1. Dear Mr. Andrew R. Barnard,
      Concluding Joseph Brodsky's poem In Memoriam from 1985 are these lines.

      That's why the snow, this poor man's marble, devoid of muscle power,
      melts, blaming empty brain cells for their not so clever
      locks, for their failure to keep the fashion in which you,
      by putting powder
      on your cheek, had meant to look forever.
      What is left is to shield the skull, with raised arms, against
      idle glances,
      and the throat, with the lip's nonstop "She has died, she has died,"
      while endless
      cities rip the retinal sacs with lances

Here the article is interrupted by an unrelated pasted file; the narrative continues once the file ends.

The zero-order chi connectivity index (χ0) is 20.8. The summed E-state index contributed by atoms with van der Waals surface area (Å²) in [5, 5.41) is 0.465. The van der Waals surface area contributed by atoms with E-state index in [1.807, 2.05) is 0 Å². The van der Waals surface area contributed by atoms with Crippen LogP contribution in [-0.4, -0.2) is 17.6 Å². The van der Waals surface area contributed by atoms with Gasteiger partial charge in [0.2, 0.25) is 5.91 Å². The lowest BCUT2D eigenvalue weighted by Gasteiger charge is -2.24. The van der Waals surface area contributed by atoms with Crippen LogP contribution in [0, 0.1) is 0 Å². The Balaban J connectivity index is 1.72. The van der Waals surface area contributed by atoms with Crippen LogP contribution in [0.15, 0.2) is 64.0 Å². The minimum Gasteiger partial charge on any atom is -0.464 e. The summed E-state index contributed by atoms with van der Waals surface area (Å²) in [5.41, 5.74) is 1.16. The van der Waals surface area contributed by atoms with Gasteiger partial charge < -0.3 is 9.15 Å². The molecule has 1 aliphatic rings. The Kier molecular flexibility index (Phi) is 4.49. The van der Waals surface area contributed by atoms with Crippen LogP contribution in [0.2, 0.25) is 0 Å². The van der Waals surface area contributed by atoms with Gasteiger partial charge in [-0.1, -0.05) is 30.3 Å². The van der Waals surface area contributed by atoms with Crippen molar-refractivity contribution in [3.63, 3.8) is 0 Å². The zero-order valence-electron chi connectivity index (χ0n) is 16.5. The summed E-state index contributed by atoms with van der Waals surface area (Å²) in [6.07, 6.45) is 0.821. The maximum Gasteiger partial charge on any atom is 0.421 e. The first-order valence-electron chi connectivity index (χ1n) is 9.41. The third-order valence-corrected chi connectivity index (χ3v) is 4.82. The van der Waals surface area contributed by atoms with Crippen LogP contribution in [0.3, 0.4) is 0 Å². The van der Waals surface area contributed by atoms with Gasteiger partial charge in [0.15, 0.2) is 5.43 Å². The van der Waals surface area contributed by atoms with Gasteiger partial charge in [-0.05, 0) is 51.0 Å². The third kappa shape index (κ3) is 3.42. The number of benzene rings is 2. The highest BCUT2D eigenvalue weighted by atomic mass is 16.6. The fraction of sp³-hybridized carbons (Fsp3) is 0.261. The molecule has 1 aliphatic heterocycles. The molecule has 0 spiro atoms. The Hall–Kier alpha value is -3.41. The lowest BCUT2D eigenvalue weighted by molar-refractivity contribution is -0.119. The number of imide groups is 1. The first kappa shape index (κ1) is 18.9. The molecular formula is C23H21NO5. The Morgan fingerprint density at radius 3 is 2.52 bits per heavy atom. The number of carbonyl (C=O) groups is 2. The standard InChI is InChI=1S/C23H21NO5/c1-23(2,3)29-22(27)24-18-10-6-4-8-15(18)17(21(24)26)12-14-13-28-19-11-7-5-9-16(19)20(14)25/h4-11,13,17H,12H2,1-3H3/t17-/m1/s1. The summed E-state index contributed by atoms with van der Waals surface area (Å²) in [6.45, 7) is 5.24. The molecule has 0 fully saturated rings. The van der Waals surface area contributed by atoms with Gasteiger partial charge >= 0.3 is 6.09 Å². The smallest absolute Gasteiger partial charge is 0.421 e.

clanging loud like returning empties.

  7. I feel sorry for Lang Lang until I see him. His father beat him consistently to practice harder. Now he thinks his is more important than the music he does not understand.

  8. lol what a fucking hilarious review. Keep up the good shit bro

  9. Hello esteemed Mr. Crack Critic,

    I always seek your reviews out since I most often am struck by your incisive insight to the real issues behind a performance. An outstanding review here. I first met Lang Lang when he was 16 at the Ravinia Festival outside of Chicago. Then, as now, flamboyance and being an attention whore are of prime importance to this performer.

  10. Hello Edward,

    I've stumbled upon this article of yours as I was reading a Slipped Disc article which referenced to this. You're absolutely spot-on here, and you have my utmost admiration for speaking the truth.

    I've also written a long comment on the same referenced blog article on Slipped Disc regarding my unfortunate personal experience with Lang Lang in two of his concerts.